1. Hubris born out of success: This is a human tendency and hence it is all the more important to do self-evaluations. Win-Loss profiles, and self evaluation of both reasons of success and failure with a commitment of not to repeat whatever went wrong and yet institutionalize the ‘novel’ practices that worked wonders- these were the things to do. But with success comes the greed of power and retaining power.
2. Power dissipation: It is important to note that with growth one has to rise above ranks leaving the control to the lower levels. It is one thing to give attention to detail- which is quintessential; but it is completely different from power transfer to enable lower levels become self-sufficient. Both are essentially required. But the question is to whom You would transfer the power. The people!
3. The People- A-Class Teams work with A-Class people: When You choose to compromise on the quality of people You hire, You have opened flood gates for the not-so-required talents to flow in without filter. With B-Class people around, A-team members would only deliver B-Class results, and in turn the quality degrades over time, and it essentially did, else one would not have had to resort to ‘fooling people’. One never needs to do that, if You know what drives the business.
4. Revenue is Vanity, Profit is Sanity, Cash is reality: This was told to me by my mentor (someone who is a Father figure to me- I lost my dad to cancer, but the Lord thought otherwise to bless me with his company). One should have looked into the cash book more often. the other most important factor is how much sales You have been making year on year? Take a ‘wise’ and un-biased look. Don’t fool Yourselves- at least on this front.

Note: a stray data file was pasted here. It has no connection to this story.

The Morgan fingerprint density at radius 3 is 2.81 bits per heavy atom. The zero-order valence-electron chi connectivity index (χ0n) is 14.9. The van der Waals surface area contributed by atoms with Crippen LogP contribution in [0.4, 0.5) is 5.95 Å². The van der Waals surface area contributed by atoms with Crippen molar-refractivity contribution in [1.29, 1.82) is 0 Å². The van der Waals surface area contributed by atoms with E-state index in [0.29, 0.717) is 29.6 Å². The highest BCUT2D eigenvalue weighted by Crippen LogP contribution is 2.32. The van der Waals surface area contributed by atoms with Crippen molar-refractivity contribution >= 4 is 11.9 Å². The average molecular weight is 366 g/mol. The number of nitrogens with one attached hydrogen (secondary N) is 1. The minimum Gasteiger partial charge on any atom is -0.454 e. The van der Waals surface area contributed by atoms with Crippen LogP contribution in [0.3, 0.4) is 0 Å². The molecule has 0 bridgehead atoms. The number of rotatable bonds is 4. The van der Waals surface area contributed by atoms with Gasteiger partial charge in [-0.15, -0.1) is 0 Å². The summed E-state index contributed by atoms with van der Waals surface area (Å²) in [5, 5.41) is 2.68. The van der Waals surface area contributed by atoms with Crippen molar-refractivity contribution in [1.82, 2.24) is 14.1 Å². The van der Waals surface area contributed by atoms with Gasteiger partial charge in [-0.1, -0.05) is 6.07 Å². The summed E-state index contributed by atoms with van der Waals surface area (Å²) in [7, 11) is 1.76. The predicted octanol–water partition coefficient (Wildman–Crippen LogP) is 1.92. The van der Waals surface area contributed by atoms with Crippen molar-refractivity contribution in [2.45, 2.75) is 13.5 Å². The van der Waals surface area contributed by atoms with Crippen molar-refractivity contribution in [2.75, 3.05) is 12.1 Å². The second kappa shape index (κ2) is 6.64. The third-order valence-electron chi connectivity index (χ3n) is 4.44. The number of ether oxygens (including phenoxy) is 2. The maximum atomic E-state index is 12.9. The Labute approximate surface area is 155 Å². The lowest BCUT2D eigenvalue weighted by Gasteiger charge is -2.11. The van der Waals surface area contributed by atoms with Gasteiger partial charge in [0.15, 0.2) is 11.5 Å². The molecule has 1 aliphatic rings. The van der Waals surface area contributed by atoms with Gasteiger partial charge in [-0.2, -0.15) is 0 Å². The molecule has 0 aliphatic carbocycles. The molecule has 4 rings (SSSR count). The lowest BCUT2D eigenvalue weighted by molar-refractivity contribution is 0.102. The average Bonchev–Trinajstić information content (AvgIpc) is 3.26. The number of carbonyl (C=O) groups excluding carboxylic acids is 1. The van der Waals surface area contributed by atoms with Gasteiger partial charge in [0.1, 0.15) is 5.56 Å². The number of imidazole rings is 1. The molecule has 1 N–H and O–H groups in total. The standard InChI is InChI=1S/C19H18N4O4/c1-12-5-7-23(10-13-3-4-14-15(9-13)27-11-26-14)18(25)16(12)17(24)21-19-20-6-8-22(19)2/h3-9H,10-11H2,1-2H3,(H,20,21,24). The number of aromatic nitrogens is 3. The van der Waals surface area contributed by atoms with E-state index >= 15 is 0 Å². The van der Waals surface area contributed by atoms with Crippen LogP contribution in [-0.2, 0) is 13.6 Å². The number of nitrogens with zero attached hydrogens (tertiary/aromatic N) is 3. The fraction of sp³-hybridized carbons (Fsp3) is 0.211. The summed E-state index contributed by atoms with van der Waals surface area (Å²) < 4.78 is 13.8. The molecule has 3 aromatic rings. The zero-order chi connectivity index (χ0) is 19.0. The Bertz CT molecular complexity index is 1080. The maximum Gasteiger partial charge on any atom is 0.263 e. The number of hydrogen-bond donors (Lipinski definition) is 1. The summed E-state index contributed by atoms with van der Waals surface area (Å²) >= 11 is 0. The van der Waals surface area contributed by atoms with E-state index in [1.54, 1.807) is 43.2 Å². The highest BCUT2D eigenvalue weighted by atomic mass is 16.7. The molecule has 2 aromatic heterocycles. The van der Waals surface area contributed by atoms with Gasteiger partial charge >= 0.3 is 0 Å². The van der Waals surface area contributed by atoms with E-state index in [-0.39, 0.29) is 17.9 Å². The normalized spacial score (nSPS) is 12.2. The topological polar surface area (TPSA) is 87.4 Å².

5. Personal goals and preferences above the organization: There are companies that put organization first (ITC) and there are others that put Employees first (HCL), but not a single successful company has ever put personal growth of the senior executives as top priority coupled with ‘their personal preference’ of employees over employees’ capabilities. It raises doubts of reasons of preference.



While I was reading ‘How The Mighty Fall’, I never thought the dramatization of a ‘fall’ could actually take place in reality in such a vivid way with the steps as:
1. Hubris born of success 
2. Undisciplined pursuit of more
3. Denial of risk and peril
4. Grasping for salvation
5. Capitulation to irrelevance or death 
 At least in the last stage where the organization represents a hell-of-doom; there is still time for a retrospective look at what all had gone wrong so that in future that is not repeated. Essentially when leaders fail, the actually ‘innocent’ workers suffer much more than mere financial losses.


Your thoughts please.!
Advertisements
This entry was posted in Business, Crossing The Chasm- Geoffrey Moore, Employees First Customers Second, HCL, How The Mighty Fall- Jim Collins, ITC. Bookmark the permalink.

Leave a Reply

Fill in your details below or click an icon to log in:

WordPress.com Logo

You are commenting using your WordPress.com account. Log Out / Change )

Twitter picture

You are commenting using your Twitter account. Log Out / Change )

Facebook photo

You are commenting using your Facebook account. Log Out / Change )

Google+ photo

You are commenting using your Google+ account. Log Out / Change )

Connecting to %s